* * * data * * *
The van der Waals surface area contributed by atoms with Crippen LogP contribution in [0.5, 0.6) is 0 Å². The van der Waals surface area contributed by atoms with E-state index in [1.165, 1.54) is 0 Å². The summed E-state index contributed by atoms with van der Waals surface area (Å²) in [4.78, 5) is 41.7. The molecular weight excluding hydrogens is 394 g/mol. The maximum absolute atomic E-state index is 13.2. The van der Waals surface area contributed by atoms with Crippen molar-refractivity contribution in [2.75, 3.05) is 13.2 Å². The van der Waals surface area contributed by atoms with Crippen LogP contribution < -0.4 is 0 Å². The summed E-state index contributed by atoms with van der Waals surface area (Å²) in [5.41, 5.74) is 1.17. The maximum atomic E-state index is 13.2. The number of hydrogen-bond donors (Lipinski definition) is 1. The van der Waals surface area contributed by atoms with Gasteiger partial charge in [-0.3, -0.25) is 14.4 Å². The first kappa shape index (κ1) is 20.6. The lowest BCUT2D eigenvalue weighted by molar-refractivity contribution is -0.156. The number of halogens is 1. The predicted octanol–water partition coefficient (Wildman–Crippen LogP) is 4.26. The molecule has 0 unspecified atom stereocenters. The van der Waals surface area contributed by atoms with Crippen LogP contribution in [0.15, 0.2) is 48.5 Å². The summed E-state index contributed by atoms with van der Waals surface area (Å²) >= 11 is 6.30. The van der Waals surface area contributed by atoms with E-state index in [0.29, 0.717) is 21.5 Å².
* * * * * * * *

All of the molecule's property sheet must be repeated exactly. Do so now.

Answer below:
The van der Waals surface area contributed by atoms with Crippen LogP contribution in [0.5, 0.6) is 0 Å². The van der Waals surface area contributed by atoms with E-state index in [1.165, 1.54) is 0 Å². The summed E-state index contributed by atoms with van der Waals surface area (Å²) in [4.78, 5) is 41.7. The molecular weight excluding hydrogens is 394 g/mol. The maximum absolute atomic E-state index is 13.2. The van der Waals surface area contributed by atoms with Crippen molar-refractivity contribution in [2.75, 3.05) is 13.2 Å². The van der Waals surface area contributed by atoms with Crippen LogP contribution < -0.4 is 0 Å². The summed E-state index contributed by atoms with van der Waals surface area (Å²) in [5.41, 5.74) is 1.17. The maximum atomic E-state index is 13.2. The number of hydrogen-bond donors (Lipinski definition) is 1. The van der Waals surface area contributed by atoms with Gasteiger partial charge in [-0.3, -0.25) is 14.4 Å². The first kappa shape index (κ1) is 20.6. The lowest BCUT2D eigenvalue weighted by molar-refractivity contribution is -0.156. The number of halogens is 1. The predicted octanol–water partition coefficient (Wildman–Crippen LogP) is 4.26. The molecule has 0 unspecified atom stereocenters. The van der Waals surface area contributed by atoms with Crippen LogP contribution in [0.15, 0.2) is 48.5 Å². The summed E-state index contributed by atoms with van der Waals surface area (Å²) >= 11 is 6.30. The van der Waals surface area contributed by atoms with E-state index in [0.29, 0.717) is 21.5 Å².